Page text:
Mr Video Director Interview


We had a chance to talk to Alex Masterson about his brand new film Mr. Video which we first told you about a week ago. Not to ever let things get old we tracked him down for an interview which our very own MovieMaven conducted. Here is what he had to say;

Welcome Mr. Masterton to I am pleased to be talking to you about Mr. Video. First of all, give us an idea of what your film is about.

Mr. Video is basically about a guy who owns a rundown video store and is driven to breaking point by having to compete against DVD piracy to earn a living. Thematically, I suppose it's the old story of the ‘spider and the fly’, kind of a modern day ‘Sweeny Todd’, if you will.

What do you think have been the worst repercussions of video piracy?

How it's destroying many small businesses associated with the entertainment industry.

Mr. Video is actually a short film, coming in at 15 minutes. Did you find it difficult to get what you wanted across in such a short running time?

Absolutely. The video store where we shot the film was open for business during the day, so we had to shoot everything at the night, while the store was closed. It was grueling, to say the least. With very little money and a tight shooting schedule, it was a real challenge to try and get in all of the shots I needed in order to tell the story. But directing is about adapting, thinking on your feet, so it was a great learning curve. Having written quite a few feature screenplays, in some ways, I think it's actually harder to write a good short script, as there's not a lot of room for character development. But I'm pretty happy with the way Mr. Video turned out, all things considering.

What was your inspiration for Mr. Video? Is this a message that is relevant to you personally?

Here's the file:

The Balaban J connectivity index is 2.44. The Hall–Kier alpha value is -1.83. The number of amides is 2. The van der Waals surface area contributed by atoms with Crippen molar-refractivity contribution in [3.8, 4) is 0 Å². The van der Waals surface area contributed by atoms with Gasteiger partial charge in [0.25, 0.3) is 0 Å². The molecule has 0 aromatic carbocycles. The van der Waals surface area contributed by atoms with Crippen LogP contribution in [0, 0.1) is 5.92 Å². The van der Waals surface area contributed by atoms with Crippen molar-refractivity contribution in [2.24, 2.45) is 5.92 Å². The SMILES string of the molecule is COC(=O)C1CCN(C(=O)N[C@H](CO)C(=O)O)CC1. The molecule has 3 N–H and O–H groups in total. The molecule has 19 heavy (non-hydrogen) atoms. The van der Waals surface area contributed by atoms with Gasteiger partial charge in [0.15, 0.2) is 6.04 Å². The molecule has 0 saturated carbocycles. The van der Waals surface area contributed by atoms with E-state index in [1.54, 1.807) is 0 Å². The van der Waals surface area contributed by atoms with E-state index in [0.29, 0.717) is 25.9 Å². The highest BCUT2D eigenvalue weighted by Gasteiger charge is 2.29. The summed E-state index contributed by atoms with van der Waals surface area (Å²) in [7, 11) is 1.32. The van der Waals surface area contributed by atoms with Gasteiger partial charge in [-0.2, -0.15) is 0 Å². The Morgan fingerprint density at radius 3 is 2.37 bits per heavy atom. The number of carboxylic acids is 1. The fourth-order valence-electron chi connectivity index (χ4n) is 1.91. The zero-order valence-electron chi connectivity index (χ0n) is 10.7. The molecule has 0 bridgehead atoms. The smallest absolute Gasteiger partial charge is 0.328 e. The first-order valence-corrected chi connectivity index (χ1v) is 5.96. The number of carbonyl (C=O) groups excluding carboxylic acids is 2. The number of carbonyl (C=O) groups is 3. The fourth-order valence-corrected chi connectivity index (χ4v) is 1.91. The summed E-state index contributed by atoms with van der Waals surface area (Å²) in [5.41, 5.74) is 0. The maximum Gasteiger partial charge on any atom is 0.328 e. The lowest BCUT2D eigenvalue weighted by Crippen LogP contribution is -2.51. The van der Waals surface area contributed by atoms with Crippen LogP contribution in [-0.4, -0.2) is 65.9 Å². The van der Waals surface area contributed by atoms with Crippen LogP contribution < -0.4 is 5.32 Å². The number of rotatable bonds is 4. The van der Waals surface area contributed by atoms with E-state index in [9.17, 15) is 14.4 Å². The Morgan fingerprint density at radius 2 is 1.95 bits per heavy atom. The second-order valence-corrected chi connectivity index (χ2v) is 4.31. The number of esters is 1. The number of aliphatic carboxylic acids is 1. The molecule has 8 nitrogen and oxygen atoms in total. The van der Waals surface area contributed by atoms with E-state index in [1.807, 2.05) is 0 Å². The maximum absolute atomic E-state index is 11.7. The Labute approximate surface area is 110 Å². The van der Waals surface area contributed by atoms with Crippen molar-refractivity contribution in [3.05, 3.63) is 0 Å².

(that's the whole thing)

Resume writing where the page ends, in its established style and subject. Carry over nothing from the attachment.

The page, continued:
The inspiration for Mr. Video was very personal. The location we used for the story is actually my local video store in South London, here in the UK. Myself and the manger of Mr. Video, John Gray, are film buffs, as well as being mates. We always talked about making a short film in the shop but never really got around to it. Over the years, as Mr. Video revenues slowly went in decline, John said that the owner was closing down the shop, and if we wanted to make a short film, we'd better do it sooner than later. With this in mind, we sat down together and quickly wrote out a story we felt was both scary and entertaining, but more importantly, underlined how DVD piracy was killing off the real Mr. Video store.

Your film was displayed at the Rhode Island International Horror Film Festival as well as the Freakshow Horror Film Festival last October. What sort of feedback did you receive and was it what you expected?

Unfortunately, I couldn't attend those film festivals due to prior commitments, but I did receive a few emails from some fans that saw the film and enjoyed it. The best response and feedback I got was when Mr. Video won second place at last years Silver Screams Film Festival, in Houston Texas. I was well chuffed, as the three winning short films were screened alongside three classic horror feature films from the past.

How do you find American horror fans differ from those of the UK? Was it what you expected it to be?